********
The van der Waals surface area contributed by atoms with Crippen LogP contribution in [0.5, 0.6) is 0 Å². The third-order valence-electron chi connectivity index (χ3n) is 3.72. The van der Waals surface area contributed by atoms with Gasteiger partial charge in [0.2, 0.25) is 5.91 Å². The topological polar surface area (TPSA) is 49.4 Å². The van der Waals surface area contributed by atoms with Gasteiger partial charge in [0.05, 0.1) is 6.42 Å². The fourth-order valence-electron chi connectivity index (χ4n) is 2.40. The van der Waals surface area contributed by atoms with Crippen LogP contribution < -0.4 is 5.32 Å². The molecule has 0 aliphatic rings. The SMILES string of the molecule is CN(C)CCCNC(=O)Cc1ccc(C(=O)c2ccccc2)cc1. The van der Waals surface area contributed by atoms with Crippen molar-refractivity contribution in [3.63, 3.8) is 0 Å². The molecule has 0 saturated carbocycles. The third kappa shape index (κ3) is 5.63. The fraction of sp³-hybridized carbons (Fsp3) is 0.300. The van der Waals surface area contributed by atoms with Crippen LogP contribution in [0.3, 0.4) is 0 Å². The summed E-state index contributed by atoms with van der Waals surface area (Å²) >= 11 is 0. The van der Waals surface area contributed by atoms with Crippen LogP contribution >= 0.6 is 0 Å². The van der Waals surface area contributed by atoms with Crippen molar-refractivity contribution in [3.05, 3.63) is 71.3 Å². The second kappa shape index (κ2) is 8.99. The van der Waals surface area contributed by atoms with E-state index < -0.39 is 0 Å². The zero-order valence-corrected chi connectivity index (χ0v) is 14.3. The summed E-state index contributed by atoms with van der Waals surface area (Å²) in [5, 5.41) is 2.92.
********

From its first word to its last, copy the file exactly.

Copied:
The van der Waals surface area contributed by atoms with Crippen LogP contribution in [0.5, 0.6) is 0 Å². The third-order valence-electron chi connectivity index (χ3n) is 3.72. The van der Waals surface area contributed by atoms with Gasteiger partial charge in [0.2, 0.25) is 5.91 Å². The topological polar surface area (TPSA) is 49.4 Å². The van der Waals surface area contributed by atoms with Gasteiger partial charge in [0.05, 0.1) is 6.42 Å². The fourth-order valence-electron chi connectivity index (χ4n) is 2.40. The van der Waals surface area contributed by atoms with Crippen LogP contribution < -0.4 is 5.32 Å². The molecule has 0 aliphatic rings. The SMILES string of the molecule is CN(C)CCCNC(=O)Cc1ccc(C(=O)c2ccccc2)cc1. The van der Waals surface area contributed by atoms with Crippen molar-refractivity contribution in [3.63, 3.8) is 0 Å². The molecule has 0 saturated carbocycles. The third kappa shape index (κ3) is 5.63. The fraction of sp³-hybridized carbons (Fsp3) is 0.300. The van der Waals surface area contributed by atoms with Crippen LogP contribution in [0.3, 0.4) is 0 Å². The summed E-state index contributed by atoms with van der Waals surface area (Å²) >= 11 is 0. The van der Waals surface area contributed by atoms with Crippen LogP contribution >= 0.6 is 0 Å². The van der Waals surface area contributed by atoms with Crippen molar-refractivity contribution in [3.05, 3.63) is 71.3 Å². The second kappa shape index (κ2) is 8.99. The van der Waals surface area contributed by atoms with E-state index < -0.39 is 0 Å². The zero-order valence-corrected chi connectivity index (χ0v) is 14.3. The summed E-state index contributed by atoms with van der Waals surface area (Å²) in [5, 5.41) is 2.92.